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Listen To Your Children’s Concerns Over Recent Murder of Mother of…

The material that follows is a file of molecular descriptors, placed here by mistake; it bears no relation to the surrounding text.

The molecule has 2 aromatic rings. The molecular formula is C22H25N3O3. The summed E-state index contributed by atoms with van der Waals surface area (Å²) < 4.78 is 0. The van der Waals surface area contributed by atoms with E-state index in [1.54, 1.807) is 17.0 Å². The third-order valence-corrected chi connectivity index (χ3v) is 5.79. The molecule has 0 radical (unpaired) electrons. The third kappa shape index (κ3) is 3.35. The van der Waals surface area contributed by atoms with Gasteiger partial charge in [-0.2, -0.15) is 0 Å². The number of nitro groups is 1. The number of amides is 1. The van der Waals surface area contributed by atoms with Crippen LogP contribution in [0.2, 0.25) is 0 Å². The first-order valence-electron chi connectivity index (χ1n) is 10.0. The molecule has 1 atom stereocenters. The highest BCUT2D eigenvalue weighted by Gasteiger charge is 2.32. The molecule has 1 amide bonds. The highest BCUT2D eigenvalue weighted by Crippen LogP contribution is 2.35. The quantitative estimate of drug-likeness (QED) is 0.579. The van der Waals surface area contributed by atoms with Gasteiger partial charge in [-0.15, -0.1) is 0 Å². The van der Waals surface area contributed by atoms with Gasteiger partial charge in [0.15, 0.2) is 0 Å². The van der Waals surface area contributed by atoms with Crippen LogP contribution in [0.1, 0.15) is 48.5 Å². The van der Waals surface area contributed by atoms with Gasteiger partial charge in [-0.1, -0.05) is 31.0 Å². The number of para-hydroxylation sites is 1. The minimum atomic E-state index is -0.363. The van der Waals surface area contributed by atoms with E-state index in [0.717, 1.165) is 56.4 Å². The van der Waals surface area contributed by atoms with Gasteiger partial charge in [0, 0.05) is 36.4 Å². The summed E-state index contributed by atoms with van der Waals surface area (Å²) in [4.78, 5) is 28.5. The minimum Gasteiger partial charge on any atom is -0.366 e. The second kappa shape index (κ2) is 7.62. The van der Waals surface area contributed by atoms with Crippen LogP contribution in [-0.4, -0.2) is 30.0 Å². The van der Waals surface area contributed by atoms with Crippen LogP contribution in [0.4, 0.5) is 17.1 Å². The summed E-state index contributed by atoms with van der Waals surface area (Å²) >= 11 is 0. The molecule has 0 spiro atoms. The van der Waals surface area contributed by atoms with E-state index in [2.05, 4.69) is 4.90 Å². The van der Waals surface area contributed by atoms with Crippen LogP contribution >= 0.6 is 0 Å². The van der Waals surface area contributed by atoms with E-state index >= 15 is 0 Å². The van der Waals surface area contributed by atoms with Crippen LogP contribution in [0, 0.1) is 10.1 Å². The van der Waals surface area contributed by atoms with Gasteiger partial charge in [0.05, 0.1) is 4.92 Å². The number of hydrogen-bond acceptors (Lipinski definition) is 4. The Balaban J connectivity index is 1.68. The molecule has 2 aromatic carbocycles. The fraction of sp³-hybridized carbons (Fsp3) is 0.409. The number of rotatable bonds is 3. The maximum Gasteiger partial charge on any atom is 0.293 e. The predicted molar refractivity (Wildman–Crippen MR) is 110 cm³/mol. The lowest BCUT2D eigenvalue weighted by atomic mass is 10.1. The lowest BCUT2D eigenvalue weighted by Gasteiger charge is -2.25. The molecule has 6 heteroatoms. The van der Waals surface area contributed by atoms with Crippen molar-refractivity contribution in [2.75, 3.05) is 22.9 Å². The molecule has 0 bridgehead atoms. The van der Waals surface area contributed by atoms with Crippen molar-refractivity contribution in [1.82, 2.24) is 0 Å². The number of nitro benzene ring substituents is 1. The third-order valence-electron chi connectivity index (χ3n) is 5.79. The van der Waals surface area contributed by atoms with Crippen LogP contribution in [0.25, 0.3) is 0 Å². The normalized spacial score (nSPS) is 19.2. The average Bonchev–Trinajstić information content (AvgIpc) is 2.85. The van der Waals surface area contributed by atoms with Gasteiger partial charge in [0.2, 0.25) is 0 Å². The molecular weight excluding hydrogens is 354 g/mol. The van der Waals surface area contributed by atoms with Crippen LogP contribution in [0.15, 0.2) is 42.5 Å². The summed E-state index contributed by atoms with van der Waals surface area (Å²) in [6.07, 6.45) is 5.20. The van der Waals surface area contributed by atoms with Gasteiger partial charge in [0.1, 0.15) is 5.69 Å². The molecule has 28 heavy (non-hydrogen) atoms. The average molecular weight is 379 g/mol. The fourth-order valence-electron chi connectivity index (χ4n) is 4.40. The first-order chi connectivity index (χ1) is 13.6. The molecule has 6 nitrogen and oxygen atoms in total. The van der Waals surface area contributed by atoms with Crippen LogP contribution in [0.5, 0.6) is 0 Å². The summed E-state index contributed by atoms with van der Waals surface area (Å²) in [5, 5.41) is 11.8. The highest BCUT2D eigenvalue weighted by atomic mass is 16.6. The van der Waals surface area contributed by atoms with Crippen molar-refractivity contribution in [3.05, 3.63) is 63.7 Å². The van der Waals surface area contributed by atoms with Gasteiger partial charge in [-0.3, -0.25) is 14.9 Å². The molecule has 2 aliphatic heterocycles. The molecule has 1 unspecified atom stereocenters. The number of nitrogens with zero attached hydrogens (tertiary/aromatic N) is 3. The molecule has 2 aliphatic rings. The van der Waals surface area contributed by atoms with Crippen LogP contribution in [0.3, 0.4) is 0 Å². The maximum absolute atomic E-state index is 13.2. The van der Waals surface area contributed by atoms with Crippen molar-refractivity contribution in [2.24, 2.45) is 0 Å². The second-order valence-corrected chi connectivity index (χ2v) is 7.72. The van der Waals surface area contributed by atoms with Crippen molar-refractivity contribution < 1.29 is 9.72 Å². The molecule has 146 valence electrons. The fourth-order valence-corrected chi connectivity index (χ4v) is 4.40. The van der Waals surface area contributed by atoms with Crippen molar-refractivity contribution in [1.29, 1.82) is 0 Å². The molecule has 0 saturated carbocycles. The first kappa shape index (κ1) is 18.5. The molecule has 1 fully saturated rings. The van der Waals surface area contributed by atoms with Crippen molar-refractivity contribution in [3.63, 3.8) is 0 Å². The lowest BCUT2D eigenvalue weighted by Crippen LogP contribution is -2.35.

first_imgIn the aftermath of the Asbury Park shooting Tuesday, when Neptune police Sgt. Philip Seidle was accused of shooting to death the mother of his nine children – his ex-wife – Tamara Seidle, in front of their youngest daughter, experts say parents’ and schools’ primary concern should be to help children talk about and cope with the traumatic news.Liz Rudder from CPC Behavioral Healthcare recommends that parents provide a comfortable environment for their children when they are discussing a traumatic event.“The goal is to be honest and open with dialogue,” Rudder said. “Communicating facts without the full detail is recommended.”It is essential to know what happened, but not necessarily the grim, gruesome details of it all.“Reassuring children that they are safe is extremely important,” Rudder said. “It isimpossible to protect kids from everything, especially since news is easily accessible through different outlets.”Shock ripped throughout Monmouth County, as news of the shooting became the lead story of local news outlets and quickly rose to national news prompting schools to take steps to help children cope with the event.Dr. Michael Lake, the Superintendent of Neptune Township School District, has taken a number of measures to ease student trauma. He arranged for a grief counseling team to come into the high school Wednesday morning and a crisis response team will be in school for the remainder of the week. Lake said the team will meet with the administration and provide guidance to students and teachers who are suffering from the crisis.The Monmouth County Prosecutor’s Office arraigned and formally charged Philip Seidle Wednesday with first-degree murder, second-degree possession of a weapon for an unlawful purpose and second-degree endangering the welfare of a child Wednesday.A judge denied the motion by Philip Seidle’s lawyer to reduce his bail, which is currently set at $2 million with no 10 percent option.He is currently being held in the Monmouth County Correctional Institution without parole and faces a maximum sentence of life imprisonment, or a minimum of 30 years, subject to the “No Early Release Act” requiring him to serve 85 percent of the sentence imposed before becoming eligible for release on parole.As Tamara Seidle was fleeing from her ex-husband, who was driving a 2005 Honda Pilot, her 2012 Volkswagen Jetta crashed into a parked car on Sewall Avenue, according to LeMieux.Philip Seidle got out of his vehicle, pulled out his .40-caliber Glock service handgun, approached the driver’s side of the Jetta and shot his ex-wife multiple times, LeMieux said.“He does this while his own daughter is located in his passenger seat – in his vehicle,” LeMieux told the judge.As Asbury Park police, who responded at 11:26 a.m. to an unrelated motor vehicle accident, arrived at the scene, they watched Seidle shoot multiple times into the car and did not pull their weapons. Seidle then put the gun to his head. At that point, police talked him into letting officers retrieve his 7-year old daughter from the passenger side of his Silver Honda Pilot and bring her to safety.Seidle then moved to the front of the Jetta, firing several more shots through the windshield at Tamara Seidle, and then pointed the gun at his head provoking a 20-to 25-minute standoff with police.He surrendered to police at 11:52 a.m., according to the release. Investigators from multiple departments were at the scene including Asbury Park, Neptune Township, the Monmouth County Prosecutor’s Office, Monmouth County Sheriff’s Office and the U.S. Marshal’s Service.The case is assigned to Monmouth County First Assistant Prosecutor Marc LeMieux. Monmouth County Detective John Leibfried and Asbury Park Detective Dan Kowsaluk are investigating.The couple, divorced May 27, had nine children together between the ages of 7 and 24.A meeting was held with Township Administrator Vito Gadaleta in hopes of putting together a task force of individuals who will provide financial help and stability for the Seidle children. A township wide fundraising appeal will take place and Neptune police have pledged to help.Lake said the Seidle children were school leaders as they were involved in extracurricular activities including sports, and Mrs. Seidle was a well-known mother at the Neptune Township schools.Not only was Mrs. Seidle involved with the schools, but she was also a “pillar of faith” within the Mother of Mercy Parish community, said the Bishop of the Diocese of Trenton David M. O’Connell, C.M.Tamara Seidle was the coordinator of religious education at the parish in Asbury Park.“Our minds cannot fathom the horror that transpired when Tamara Seidle was shot and killed in front of her own seven-year old daughter on Tuesday morning in Asbury Park,” O’Connell said in a press release.“Tamara had been such a pillar of faith within the community of Mother of Mercy Paris. The broken hearts of all those who knew her and worked with her, both in the parish and across the Diocese, are struggling with unimaginable and inconsolable grief at her loss.”The accused murderer is a 22-year veteran of the Neptune Township Police Department and was first hired as a patrolman in July 1993. He was promoted to sergeant in the Patrol Division in January 2009. He was also a veteran of the United States Navy, serving from March 1986 until his honorable discharge in November 1990.“(Philip Seidle) was an exemplary model of what a police officer should be,” Sofia Guerra, owner and editor at Always Catholic blog, said. “His kind personality, yet commanding presence quelled many disputes at a local hot spot.” Guerra said she is absolutely shocked that this happened, as she has known Seidle as a long time Neptune resident.Connor White, Joey Dominguez and Samantha Caramela contributed to this storylast_img read more